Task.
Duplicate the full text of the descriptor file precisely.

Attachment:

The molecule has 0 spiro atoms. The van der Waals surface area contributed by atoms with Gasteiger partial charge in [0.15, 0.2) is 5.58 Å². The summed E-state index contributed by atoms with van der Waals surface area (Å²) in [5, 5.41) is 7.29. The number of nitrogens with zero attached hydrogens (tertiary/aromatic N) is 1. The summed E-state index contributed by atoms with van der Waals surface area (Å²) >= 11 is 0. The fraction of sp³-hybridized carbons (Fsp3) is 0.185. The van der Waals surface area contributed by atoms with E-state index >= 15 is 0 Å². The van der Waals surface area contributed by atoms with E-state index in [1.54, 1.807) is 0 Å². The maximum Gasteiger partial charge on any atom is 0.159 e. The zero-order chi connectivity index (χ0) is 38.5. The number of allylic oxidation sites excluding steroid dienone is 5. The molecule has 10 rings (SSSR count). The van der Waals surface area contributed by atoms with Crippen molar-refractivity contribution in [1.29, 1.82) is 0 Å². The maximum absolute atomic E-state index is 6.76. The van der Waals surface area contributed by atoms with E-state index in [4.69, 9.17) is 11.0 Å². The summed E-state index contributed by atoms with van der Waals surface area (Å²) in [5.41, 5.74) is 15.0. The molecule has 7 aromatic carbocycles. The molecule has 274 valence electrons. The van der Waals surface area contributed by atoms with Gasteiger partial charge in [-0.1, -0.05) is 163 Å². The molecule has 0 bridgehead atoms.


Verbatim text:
The molecule has 0 spiro atoms. The van der Waals surface area contributed by atoms with Gasteiger partial charge in [0.15, 0.2) is 5.58 Å². The summed E-state index contributed by atoms with van der Waals surface area (Å²) in [5, 5.41) is 7.29. The number of nitrogens with zero attached hydrogens (tertiary/aromatic N) is 1. The summed E-state index contributed by atoms with van der Waals surface area (Å²) >= 11 is 0. The fraction of sp³-hybridized carbons (Fsp3) is 0.185. The van der Waals surface area contributed by atoms with E-state index >= 15 is 0 Å². The van der Waals surface area contributed by atoms with E-state index in [1.54, 1.807) is 0 Å². The maximum Gasteiger partial charge on any atom is 0.159 e. The zero-order chi connectivity index (χ0) is 38.5. The number of allylic oxidation sites excluding steroid dienone is 5. The molecule has 10 rings (SSSR count). The van der Waals surface area contributed by atoms with Crippen molar-refractivity contribution in [1.29, 1.82) is 0 Å². The maximum absolute atomic E-state index is 6.76. The van der Waals surface area contributed by atoms with E-state index in [4.69, 9.17) is 11.0 Å². The summed E-state index contributed by atoms with van der Waals surface area (Å²) in [5.41, 5.74) is 15.0. The molecule has 7 aromatic carbocycles. The molecule has 274 valence electrons. The van der Waals surface area contributed by atoms with Gasteiger partial charge in [-0.1, -0.05) is 163 Å². The molecule has 0 bridgehead atoms.